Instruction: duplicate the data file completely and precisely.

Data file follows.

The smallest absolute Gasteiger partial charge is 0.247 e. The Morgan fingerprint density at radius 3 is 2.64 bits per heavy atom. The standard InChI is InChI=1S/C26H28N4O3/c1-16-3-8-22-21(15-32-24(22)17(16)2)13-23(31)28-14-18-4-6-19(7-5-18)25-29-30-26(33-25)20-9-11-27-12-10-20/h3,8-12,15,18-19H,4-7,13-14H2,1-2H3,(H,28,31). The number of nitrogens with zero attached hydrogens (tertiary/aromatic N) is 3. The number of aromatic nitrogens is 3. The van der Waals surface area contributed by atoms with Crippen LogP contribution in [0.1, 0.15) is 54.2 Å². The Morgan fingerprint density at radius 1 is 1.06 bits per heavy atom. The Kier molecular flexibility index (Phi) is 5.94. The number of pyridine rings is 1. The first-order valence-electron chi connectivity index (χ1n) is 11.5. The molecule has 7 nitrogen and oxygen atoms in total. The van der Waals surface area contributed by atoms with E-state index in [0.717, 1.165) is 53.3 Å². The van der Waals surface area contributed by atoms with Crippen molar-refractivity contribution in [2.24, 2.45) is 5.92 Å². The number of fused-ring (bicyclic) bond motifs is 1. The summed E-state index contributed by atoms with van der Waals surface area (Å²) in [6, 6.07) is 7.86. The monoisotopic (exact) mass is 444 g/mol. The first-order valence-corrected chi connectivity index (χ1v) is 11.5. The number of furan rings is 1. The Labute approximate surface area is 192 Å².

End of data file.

The smallest absolute Gasteiger partial charge is 0.247 e. The Morgan fingerprint density at radius 3 is 2.64 bits per heavy atom. The standard InChI is InChI=1S/C26H28N4O3/c1-16-3-8-22-21(15-32-24(22)17(16)2)13-23(31)28-14-18-4-6-19(7-5-18)25-29-30-26(33-25)20-9-11-27-12-10-20/h3,8-12,15,18-19H,4-7,13-14H2,1-2H3,(H,28,31). The number of nitrogens with zero attached hydrogens (tertiary/aromatic N) is 3. The number of aromatic nitrogens is 3. The van der Waals surface area contributed by atoms with Crippen LogP contribution in [0.1, 0.15) is 54.2 Å². The Morgan fingerprint density at radius 1 is 1.06 bits per heavy atom. The Kier molecular flexibility index (Phi) is 5.94. The number of pyridine rings is 1. The first-order valence-electron chi connectivity index (χ1n) is 11.5. The molecule has 7 nitrogen and oxygen atoms in total. The van der Waals surface area contributed by atoms with E-state index in [0.717, 1.165) is 53.3 Å². The van der Waals surface area contributed by atoms with Crippen molar-refractivity contribution in [2.24, 2.45) is 5.92 Å². The number of fused-ring (bicyclic) bond motifs is 1. The summed E-state index contributed by atoms with van der Waals surface area (Å²) in [6, 6.07) is 7.86. The monoisotopic (exact) mass is 444 g/mol. The first-order valence-corrected chi connectivity index (χ1v) is 11.5. The number of furan rings is 1. The Labute approximate surface area is 192 Å².